Tropical storm warning posted for all of NC coast; hurricane watch for part

akenney@newsobserver.com and Ron Gallagher rgallagher@newsobserver.comJuly 1, 2014 

EDITORS' NOTE: This article is no longer being updated. Find the latest coverage of Tropical Storm Arthur by clicking here.

The National Weather Service late Wednesday morning posted a tropical storm warning for all of the North Carolina coast, meaning storm conditions are expected to arrive sometime in the next 36 hours at Tropical Storm Arthur moves north.

At 11 a.m. Wednesday, Arthur was about 260 miles south of Charleston, S.C., and 105 miles east-northeast of Cape Canaveral, Fla., and it was moving at 7 mph with sustained winds of 60 mph and some higher gusts.

The National Hurricane Center posted a hurricane watch, a lower alert level, for the coast from Bogue Inlet, near Emerald Isle, to Oregon Inlet in Dare County and for Pamlico Sound.

At the weather service’s Morehead City office, forecasters said both a tropical storm warning and a hurricane watch were in effect for Dare, Beaufort, Hyde, Craven, Pamlico and Carteret counties.

The watch means hurricane conditions are possible within the next 48 hours.

A voluntary evacuation of Ocracoke Island is also in effect.

North Carolina’s coast may see winds between 74 and 110 mph once Arthur arrives, according to the National Hurricane Center in Miami.

Inland areas will see rain and thunderstorms, forecasters predicted.

“Rip currents are going to be a problem the next couple of days” along the beaches, ABC11 meteorologist Don Schwenneker said. The Triangle forecast was for a 50-50 chance of rain, with possible heavy thunderstorms, Thursday and 60 percent for Thursday night, but then only 30 percent for the Fourth of July.

“The Outer Banks, they’ll take a little bit of a beating,” said Chris Hohmann, chief meteorologist for ABC11. “It shouldn’t be a devastating hurricane, but a hurricane’s a hurricane.”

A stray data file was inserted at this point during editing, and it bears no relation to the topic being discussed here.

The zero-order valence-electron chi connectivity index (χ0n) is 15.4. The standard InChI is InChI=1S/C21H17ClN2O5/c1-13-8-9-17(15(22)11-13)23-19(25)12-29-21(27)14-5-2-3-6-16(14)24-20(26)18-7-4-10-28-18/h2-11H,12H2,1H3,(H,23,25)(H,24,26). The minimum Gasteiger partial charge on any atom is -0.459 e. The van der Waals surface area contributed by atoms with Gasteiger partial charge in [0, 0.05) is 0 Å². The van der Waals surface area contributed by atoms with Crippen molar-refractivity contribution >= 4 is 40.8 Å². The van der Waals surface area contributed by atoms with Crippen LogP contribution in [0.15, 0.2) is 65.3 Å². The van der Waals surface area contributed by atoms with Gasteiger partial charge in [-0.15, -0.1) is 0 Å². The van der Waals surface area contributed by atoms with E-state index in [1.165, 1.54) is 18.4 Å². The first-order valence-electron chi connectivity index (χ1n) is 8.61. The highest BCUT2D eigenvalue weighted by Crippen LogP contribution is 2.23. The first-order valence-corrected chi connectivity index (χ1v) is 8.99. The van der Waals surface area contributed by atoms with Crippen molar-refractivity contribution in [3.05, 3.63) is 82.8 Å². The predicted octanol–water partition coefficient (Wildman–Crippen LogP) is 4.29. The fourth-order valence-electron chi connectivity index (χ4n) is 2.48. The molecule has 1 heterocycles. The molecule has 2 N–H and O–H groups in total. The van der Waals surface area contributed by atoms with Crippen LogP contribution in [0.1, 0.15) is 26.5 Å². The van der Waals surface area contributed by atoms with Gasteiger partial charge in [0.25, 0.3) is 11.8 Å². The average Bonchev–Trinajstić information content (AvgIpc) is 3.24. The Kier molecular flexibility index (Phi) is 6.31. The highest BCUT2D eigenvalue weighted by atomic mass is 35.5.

“It looks like we could salvage a really good July Fourth weekend, if you just chop a few hours of Friday,” said Stephen Keebler, a National Weather Service meteorologist in Wilmington. “All is not lost.”

Still, emergency officials along the coast were preparing for high winds and rain. Atlantic Beach on Tuesday delayed its Fourth of July fireworks by one night, until Friday, while emergency responders got into position.

“We’ve pulled out all of our manuals, and everybody’s prepared to do what needs to be done,” said David Whitlow, manager of Morehead City.

The threat of wind damage is more serious than the possibility of flooding, according to Keebler.

The city may cancel leave for some emergency responders ahead of the storm – but Whitlow, along with droves of tourists, was hoping for a brief blow.

The Triangle, meanwhile, will see “typical summer weather” for the next few days, Hohmann said.

A cold front moving across the state from the northwest could produce rain and some isolated thunderstorms, and they might be severe in northwest parts of the Triangle, forecasters said.

Lt. Lane Munroe of the U.S. Coast Guard urged coastal boaters to be aware of the forecast and their vessels’ limitations, and to consider strongly securing their trailers and boats.

“Usually, the first event of the season catches people off-guard,” Munroe said. “They’re out of practice for a larger storm system.”

Kenney: 919-829-4870; Twitter: @KenneyNC Gallagher: 818-829-4572

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